Community of Christ

Worship Resources - 29 October 2017

Worship Suggestions

Ordinary Time (Proper 25)

Matthew 22:34–46/22:33–44 IV

Love God and Neighbor

Additional Scriptures

Leviticus 19:1–2, 15–18; Psalm 1; 1 Thessalonians 2:1–8; Doctrine and Covenants 162:7

Worship Center

Find different symbolic language for the Trinity in the Bible (for example, God as Creator; Jesus as shepherd; Holy Spirit as dove). See additional suggestions at Display representations of these images at the front of the sanctuary. Also display a large map or globe of the world in the worship center.


Sharing of Joys and Concerns


“You Are Loved” (

Opening Hymn

“God, We Gather as Your People” CCS 274
OR “Summoned by the God Who Made Us” CCS 330



Focus Moment: Names for God

God is mystery. We see glimpses of God through our scriptures, our worship, and our testimonies. In each moment a new aspect of God is revealed yet we will never be able to fully comprehend who God is. In the Bible we find many different names to help us understand and know God.

Gather into groups of three to four. Using Community of Christ Sings, survey the topical section on God (CCS 1–21) listing all the different names for God found in these hymns. Pay particular attention to CCS 4, 5, and 21. After a list is compiled, have the people share which name they use most often for God and if any of the listed names resonate with them.

Celebrate our common and differing ways of connecting with God, for each person’s view reveals something new about God. We come as individuals, yet are one with God at our center.

Prayer for Peace


Invite several people to come forward to pray for a different country around the world. Be mindful of the different nationalities and groups represented in your congregation and local community. Individuals are invited to choose a country for which they are concerned or to find a country when they come before the map or globe at the front of the sanctuary. Have each person participating help light the peace candle.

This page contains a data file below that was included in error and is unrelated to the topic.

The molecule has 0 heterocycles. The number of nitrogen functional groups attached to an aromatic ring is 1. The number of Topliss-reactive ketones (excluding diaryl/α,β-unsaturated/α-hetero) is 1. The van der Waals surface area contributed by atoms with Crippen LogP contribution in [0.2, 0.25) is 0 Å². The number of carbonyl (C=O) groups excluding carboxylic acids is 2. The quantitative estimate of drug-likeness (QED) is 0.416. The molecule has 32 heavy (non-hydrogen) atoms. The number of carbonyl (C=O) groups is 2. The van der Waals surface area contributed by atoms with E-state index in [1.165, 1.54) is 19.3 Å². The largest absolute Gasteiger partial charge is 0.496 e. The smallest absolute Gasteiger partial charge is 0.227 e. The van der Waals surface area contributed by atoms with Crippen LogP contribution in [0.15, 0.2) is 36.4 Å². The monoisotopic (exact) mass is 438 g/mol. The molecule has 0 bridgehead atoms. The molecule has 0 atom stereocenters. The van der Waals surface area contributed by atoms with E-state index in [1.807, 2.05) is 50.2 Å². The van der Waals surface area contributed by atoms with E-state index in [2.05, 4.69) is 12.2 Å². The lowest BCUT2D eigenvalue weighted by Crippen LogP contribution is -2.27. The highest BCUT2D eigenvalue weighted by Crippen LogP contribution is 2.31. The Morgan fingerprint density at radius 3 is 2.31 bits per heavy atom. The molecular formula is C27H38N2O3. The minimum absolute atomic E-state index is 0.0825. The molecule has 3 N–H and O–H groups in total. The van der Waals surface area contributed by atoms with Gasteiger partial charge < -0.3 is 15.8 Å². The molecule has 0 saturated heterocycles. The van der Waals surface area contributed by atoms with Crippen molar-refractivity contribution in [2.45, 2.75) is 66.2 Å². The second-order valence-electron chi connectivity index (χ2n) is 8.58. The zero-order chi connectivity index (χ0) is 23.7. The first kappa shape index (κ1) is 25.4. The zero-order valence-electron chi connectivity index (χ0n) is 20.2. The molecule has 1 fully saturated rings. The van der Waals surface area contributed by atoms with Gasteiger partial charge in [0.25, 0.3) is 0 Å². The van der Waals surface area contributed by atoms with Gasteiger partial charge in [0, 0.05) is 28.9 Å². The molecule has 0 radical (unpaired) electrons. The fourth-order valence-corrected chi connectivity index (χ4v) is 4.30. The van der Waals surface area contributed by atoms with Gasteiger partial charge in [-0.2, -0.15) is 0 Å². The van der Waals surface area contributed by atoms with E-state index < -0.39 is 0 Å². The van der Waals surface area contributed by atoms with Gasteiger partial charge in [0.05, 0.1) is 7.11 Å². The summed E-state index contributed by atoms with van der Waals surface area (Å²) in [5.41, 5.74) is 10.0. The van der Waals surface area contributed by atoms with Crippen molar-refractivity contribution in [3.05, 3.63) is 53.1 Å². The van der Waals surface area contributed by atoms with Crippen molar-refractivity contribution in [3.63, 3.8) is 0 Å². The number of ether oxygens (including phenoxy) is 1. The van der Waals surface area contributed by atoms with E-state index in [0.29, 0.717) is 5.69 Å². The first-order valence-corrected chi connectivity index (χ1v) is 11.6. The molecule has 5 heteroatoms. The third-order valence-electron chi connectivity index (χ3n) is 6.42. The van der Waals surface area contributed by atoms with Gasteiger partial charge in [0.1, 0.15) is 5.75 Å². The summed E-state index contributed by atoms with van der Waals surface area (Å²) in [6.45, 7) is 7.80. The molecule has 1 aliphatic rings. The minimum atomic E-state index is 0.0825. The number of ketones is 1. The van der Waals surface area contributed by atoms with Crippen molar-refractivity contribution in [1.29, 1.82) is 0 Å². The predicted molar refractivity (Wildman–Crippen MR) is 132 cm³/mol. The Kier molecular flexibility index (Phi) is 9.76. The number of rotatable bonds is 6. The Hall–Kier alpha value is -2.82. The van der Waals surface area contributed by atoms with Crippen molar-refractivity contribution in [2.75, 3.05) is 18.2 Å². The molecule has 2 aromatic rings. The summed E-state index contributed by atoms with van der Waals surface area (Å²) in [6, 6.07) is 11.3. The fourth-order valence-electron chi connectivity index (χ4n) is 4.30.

Prayer for World Peace Hymn

“Let Us Sing a Worldwide Anthem” CCS 323
OR “Peace Among Earth’s Peoples” (stanzas 1–4) CCS 448

For more ideas: The Daily Prayer for Peace services offered at the Temple in Independence, Missouri, can be found on the church’s website as Calendar Events at

Dwelling in the Word: Matthew 22:34–40/22:33–39 IV

Use three versions of the Bible to share a portion of today’s scripture. Consider versions that reach out to the varying cultures, 
generations, and languages represented in your congregation (for example, NRSV, The Message, a Spanish version, Inspired Version, or a 
children’s or youth Bible). Print or project the question(s) following each reading.

First Reading—version 1 of your choice

Can you visualize the Pharisees and Jesus having this interaction?

Pause for silent reflection.

Second Reading—version 2 of your choice

What differences do you hear in this version? Do you find this version more or less meaningful to you?

Pause for silent reflection.

Third Reading—version 3 of your choice

What differences do you hear in this version? How does this scripture challenge you?

Pause for silent reflection.

Hymn of Reflection

“Beloved Community of God” CCS 588
OR “O for a World” CCS 379


Based on Matthew 22:34–46/22:33–44 IV

Disciples’ Generous Response


In Community of Christ, when we become disciples of Jesus, we do not just become members of a local congregation. We become members of a worldwide faith community. The church is an international body that God has called into being to fulfill divine purposes related to the coming reign of God on Earth.

Life as a disciple includes responding to God’s gift in Christ by giving consistently and generously, according to our full and—we hope—growing capacity to support local and worldwide ministries. Such support is one of the most obvious ways we express our spiritual commitment to the vision of Christ. Local and Worldwide Ministries giving are equally important for the church to fulfill its divinely mandated mission.

—Stephen M. Veazey, Of Water and Spirit (Herald Publishing House, 2016, 9780830915712), 87.

Blessing and Receiving of Mission Tithes